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Product Management Basics for Project Managers

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ProDUCT management is often a murky role: poorly understood and inconsistently practiced across tech companies – and often confused with proGRAM and proJECT management. Yet done well, product management is a driver of market success and effective development. Agile teams building commercial software have additional role confusion between product owners and sometimes-agile product managers. This PMI webinar outlined product management basics, contrasted them with project/program management, and matched this to scrum-defined product ownership.

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Product Management Basics for Project Managers

  1. 1. Product Management Essentials For Project Managers Rich Mironov 18 October 2016 PMI / Project Management.com
  2. 2. • Veteran product manager/software exec • “What do customers want (to pay for)?” • Organizing agile/lean product organizations • Smokejumper VP Products • 6 startups, including as CEO/founder • “The Art of Product Management” About Rich Mironov w w w . M i r o n o v . c o m 2
  3. 3. Disjoint Communities Product Managers Project and Development Managers Not enough overlap or shared thinking w w w . M i r o n o v . c o m 3
  4. 4. • What does a product manager do? • Product vs. Project/Program Management • Agile product managers and product owners • Takeaways Agenda w w w . M i r o n o v . c o m 4
  5. 5. • Commercial software companies • Responsible for technical delivery AND revenue results • Scaled-up IT organizations • At product / portfolio / strategy levels • Usually a formal position Our focus is on jobs-to-be-done and skills, not titles Where Do We Find Product Managers? w w w . M i r o n o v . c o m 5
  6. 6. • For commercial / revenue software… • Drives delivery and market acceptance of whole products • Targets market segments, not individual customers • For strategic internal development… • Drives funding, acceptance and adoption • Resolves inevitable competing priorities What Does a Product Manager Do? w w w . M i r o n o v . c o m 6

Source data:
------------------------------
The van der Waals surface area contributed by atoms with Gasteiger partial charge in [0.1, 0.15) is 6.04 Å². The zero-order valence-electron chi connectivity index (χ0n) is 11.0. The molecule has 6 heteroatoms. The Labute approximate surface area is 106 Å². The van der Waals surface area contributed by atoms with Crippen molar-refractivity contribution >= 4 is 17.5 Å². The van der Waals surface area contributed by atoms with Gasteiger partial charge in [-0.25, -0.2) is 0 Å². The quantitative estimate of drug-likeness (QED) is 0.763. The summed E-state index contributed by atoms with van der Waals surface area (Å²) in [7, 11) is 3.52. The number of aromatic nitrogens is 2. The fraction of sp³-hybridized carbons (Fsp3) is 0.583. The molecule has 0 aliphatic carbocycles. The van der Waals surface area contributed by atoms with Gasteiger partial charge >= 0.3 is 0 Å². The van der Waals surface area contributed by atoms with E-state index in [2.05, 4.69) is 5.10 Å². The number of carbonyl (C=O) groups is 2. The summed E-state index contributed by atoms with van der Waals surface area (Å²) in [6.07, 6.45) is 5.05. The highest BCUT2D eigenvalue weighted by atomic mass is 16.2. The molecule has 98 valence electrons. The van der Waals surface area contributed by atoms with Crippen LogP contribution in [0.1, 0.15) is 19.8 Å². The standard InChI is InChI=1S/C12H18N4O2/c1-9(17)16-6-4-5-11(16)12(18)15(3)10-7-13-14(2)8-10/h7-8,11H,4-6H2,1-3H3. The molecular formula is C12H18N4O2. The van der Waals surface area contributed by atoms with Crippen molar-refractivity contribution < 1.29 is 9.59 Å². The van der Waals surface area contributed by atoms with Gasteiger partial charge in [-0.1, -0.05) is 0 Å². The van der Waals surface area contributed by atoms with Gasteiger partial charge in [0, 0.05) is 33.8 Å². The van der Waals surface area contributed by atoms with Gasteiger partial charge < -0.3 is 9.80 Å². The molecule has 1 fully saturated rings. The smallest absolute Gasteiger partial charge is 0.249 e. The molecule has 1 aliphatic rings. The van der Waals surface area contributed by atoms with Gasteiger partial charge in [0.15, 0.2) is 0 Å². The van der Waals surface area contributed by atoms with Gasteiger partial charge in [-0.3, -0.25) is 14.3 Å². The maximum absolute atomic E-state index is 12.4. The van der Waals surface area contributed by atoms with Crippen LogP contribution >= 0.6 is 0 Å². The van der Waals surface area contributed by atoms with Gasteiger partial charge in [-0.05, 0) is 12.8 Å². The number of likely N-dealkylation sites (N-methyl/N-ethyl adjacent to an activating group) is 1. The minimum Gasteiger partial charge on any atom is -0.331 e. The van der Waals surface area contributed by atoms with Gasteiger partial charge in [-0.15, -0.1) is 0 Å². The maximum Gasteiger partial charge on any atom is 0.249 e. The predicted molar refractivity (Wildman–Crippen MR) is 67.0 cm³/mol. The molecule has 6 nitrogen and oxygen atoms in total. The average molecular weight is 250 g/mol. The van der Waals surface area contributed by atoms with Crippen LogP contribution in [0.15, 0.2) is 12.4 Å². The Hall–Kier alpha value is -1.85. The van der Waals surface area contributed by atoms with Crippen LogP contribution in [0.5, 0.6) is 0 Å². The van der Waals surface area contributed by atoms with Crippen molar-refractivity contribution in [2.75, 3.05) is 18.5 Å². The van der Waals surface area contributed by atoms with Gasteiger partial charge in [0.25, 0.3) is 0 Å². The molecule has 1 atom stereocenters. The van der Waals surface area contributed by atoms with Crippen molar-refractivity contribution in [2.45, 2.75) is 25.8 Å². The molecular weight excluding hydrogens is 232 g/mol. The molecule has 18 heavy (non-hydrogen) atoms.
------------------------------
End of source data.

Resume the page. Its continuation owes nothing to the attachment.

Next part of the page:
7. 7. market information, priorities, requirements, roadmaps, epics, user stories, backlogs, personas, MRDs… product bits strategy, forecasts, commitments, roadmaps, competitive intelligence budgets, staff, targets Field input, Market feedback Segmentation, messages, benefits/features, pricing, qualification, demos… Markets & CustomersDevelopment Marketing & Sales Executives Product Management What Does a Product Manager Do? w w w . M i r o n o v . c o m 7
  8. 8. • Engineering demand always >> supply • Exclusive-OR trade-offs, but AND demands • Facts are not sufficient • Sales teams paid to close individual deals • HIPPO • Influence from market/ customer knowledge Product Management: Inherently Political w w w . M i r o n o v . c o m 8
  9. 9. Good product managers drive customer-relevant decisions (choices) despite uncertainty, resource shortages and contradictory goals w w w . M i r o n o v . c o m 9
  10. 10. • Pulls into product station every day • From customers, sales, support, execs, engineers… • Delivers hundreds of “good ideas” each day • Few are new or earthshaking Good Idea Train w w w . M i r o n o v . c o m 10
  11. 11. There’s nothing more wasteful than brilliantly engineering a product that doesn’t sell, or a project that doesn’t matter. w w w . M i r o n o v . c o m 11
  12. 12. • What does a product manager do? • Product vs. Project / Program Management • Agile product managers and product owners • Takeaways Agenda w w w . M i r o n o v . c o m 12
  13. 13. Disclaimers • No role/title consistency • Unclear division of labor • Execs create novel organizations • Every company is uniquely dysfunctional • Good teams make things work in spite of titles and roles Product, Project, Program? w w w . M i r o n o v . c o m 13